It’s estimated that about one third of all Americans have at least one varicose vein, or an enlarged, bulging vein that’s visible just beneath the surface of the skin. Although any vein can be affected, the veins in your legs and feet are more likely to become varicose because they typically work against gravity to send blood back to your heart. Dr. Marilyn Kwolek, a board certified dermatologist in Danville, California, treats many types of varicose veins, as well as most spider veins, with sclerotherapy right in her office. She serves patients from communities across the Contra Costa County area.
Your veins are tasked with returning deoxygenated blood from your extremities back to your heart. To help them accomplish this essential job, veins have a series of one-way valves designed to keep blood flowing in the right direction. If these valves become weak or damaged, blood can back up and pool, causing your veins to swell. Repeated pooling and swelling is what leads to the formation of varicose veins. Varicose veins typically look swollen, twisted, and purple or blue in color.
A lack of physical activity, being overweight, and having a family history of varicose veins can increase your risk of developing varicose veins. Although anyone can develop them, varicose veins are most common in women, women who’ve had multiple pregnancies, and older adults.
Most people develop varicose veins in their lower legs or feet because the veins in the lower body are under greater pressure as they work against gravity.
Spider veins, which are commonly seen on the legs as well as on the face, are a milder type of varicose vein that develops closer to the surface of your skin. Spider veins are smaller, red or blue, and have a web-like appearance.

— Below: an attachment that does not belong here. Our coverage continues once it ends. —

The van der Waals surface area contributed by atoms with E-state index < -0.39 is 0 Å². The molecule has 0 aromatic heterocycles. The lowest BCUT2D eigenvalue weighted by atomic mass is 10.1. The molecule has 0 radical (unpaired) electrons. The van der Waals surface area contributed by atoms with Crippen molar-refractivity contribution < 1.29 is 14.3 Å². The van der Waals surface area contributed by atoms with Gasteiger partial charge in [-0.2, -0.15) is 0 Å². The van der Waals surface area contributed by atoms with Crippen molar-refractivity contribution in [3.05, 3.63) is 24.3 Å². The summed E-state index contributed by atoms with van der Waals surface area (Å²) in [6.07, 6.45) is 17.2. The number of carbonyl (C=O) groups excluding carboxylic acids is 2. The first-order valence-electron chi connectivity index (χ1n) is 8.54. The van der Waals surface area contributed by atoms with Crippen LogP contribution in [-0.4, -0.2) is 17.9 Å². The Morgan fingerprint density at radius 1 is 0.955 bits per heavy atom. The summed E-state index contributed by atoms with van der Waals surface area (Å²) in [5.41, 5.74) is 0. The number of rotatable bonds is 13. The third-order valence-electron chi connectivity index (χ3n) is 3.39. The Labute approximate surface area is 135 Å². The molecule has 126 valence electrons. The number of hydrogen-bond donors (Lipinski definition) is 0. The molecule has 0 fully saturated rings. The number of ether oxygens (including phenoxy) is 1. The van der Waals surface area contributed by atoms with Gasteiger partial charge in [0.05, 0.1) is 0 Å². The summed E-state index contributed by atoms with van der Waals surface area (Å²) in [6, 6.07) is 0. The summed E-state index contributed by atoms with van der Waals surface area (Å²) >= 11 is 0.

Varicose veins are typically treated for aesthetic reasons, not because they’re painful or because they’re causing some kind of medical problem. It is possible for varicose veins to be problematic, as they can burst and bleed, and some leg veins may cause painful symptoms, including:
Sclerotherapy is generally considered the treatment of choice for small and mid-sized varicose veins, as well as spider veins. The quick, minimally-invasive procedure involves injecting a solution directly into the veins that ultimately causes them to collapse. Dr. Kwolek uses Sotradecol® or a hypertonic saline solution, which causes the vein to form a scar that forces blood to take a new route through healthier veins. As the vein collapses, it’s absorbed by your body and gradually fades away.
Sclerotherapy, which is done in the office and requires little to no recovery time, is especially useful for treating early-stage varicose veins and preventing further complications.
Dr. Kwolek can also eradicate small varicose veins and spider veins using state-of-the-art laser technology to safely and effectively treat surface veins without harming surrounding tissues. Vein laser treatments work by delivering pulses of energy into the affected vein to collapse it, effectively sealing it shut and making it less visible, until it gradually fades away. Dr. Kwolek uses the excel V™ laser by Cutera® to perform this noninvasive, in-office treatment.
* Individual results may vary.